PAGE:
Extreme States of Mind

Helping the developmentally different.

From Spiritual Crisis to Spiritual Awakening

The exploration of extreme states and transforming breakdown to breakthrough.

Individuals at times go through what Grof terms a ’spiritual emergency’; in this a person may develop unusual perceptions and a sense of consciousness that is part from the ‘norm’. The psychiatric establishment based on a medical model would identify such experience as pathological, label it, and prescribe a drug to suppress it. But what if this experience can lead to an awakening? I share some examples:

 I met with a 17 year old male who had been abused beginning around the age of 14 months. He began to express some concerns about meaning in his life but also presented with intense anxiety surrounding feeling his actions were being watched and monitored. This began to intensify after encountering his abuser again after a prolonged period. He described his family life as often chaotic and discussed how he felt that he often felt ‘controlled.” He told me that when watching television, he thought that there was something in the center of the screen that was recording him. I initially employed some humor to the situation, and suggested that he not change in front of the television. This provoked some laughter but also helped him feel more relaxed and we soon delved into the more serious issues of his crisis. What he discovered was that his feelings of being watched and so forth were all ‘metaphors’ for the very real feelings he had of lacking autonomy in decision making and the chaotic circumstances he encountered. As this discovery was made, we were able to enter the realm of reframing and creating new meanings, and he has begun the process of emerging from the impact of his past trauma towards overcoming.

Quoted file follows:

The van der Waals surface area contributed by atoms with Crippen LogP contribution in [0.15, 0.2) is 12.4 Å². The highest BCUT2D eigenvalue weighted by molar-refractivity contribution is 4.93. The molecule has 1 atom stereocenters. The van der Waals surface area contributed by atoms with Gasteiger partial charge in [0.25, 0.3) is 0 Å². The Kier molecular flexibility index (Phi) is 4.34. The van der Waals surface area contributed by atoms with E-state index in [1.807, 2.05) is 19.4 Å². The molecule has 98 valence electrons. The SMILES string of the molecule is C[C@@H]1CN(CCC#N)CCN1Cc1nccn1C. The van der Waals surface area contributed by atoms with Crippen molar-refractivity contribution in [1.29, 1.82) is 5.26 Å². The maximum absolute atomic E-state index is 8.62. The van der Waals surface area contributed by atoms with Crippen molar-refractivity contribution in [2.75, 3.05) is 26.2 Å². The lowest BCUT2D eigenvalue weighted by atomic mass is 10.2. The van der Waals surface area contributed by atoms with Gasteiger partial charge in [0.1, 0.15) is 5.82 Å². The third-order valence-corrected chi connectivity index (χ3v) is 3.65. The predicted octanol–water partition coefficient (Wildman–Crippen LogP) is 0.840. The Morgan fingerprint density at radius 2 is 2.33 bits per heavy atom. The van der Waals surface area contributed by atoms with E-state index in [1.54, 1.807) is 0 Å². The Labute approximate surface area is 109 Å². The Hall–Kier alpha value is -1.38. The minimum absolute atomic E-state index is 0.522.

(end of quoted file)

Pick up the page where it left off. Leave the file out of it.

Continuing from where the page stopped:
A woman discussed with me about her guilt ridden past where she had involved herself in prostitution and drugs. She related how she had an experience of hearing a voice that told her she was Mary Magdalene. The psychiatric establishment would automatically seek to suppress this experience, label it as delusion, however after hearing more of her journey and listening intently, it made perfect sense as to why she would connect with the story of Mary Magdalene, and it soon pointed this out. The story coincided with her own experience and she was desperately seeking ‘redemption’ from the shame of her past.

I was contacted on one occasion to conduct an assessment and consult with a family in regards to their son who was in his early twenties who had been involuntarily committed by his father to a state mental hospital. As I entered the facility, wondered how any in this place could not feel worthless, depressed, and mad. I entered to meet John. He appeared somewhat lethargic because of the cocktail of psychiatric drugs he was being given, but he greeted me warmly and with a smile. John began to immediately speak and told me how he was an African American infant who when he was around two years old was turned white. (John was quite pale in complexion). He then proceeded to tell me about the mind control he felt he was experiencing, that his freedom was taken away, he could no longer think for himself. I asked him who he felt was controlling his mind. His answer did not surprise me- it was his father. I later asked the mother if John’s father was a racist and if John had been abused. The answer was yes to both; the father had been linked to racist organizations. The abuse began around the age of 2. It was clear that John had a powerful message, though surrounded in metaphor. To the person only wanting to categorize behavior and ignore experience, would they have known what John was seeking to communicate?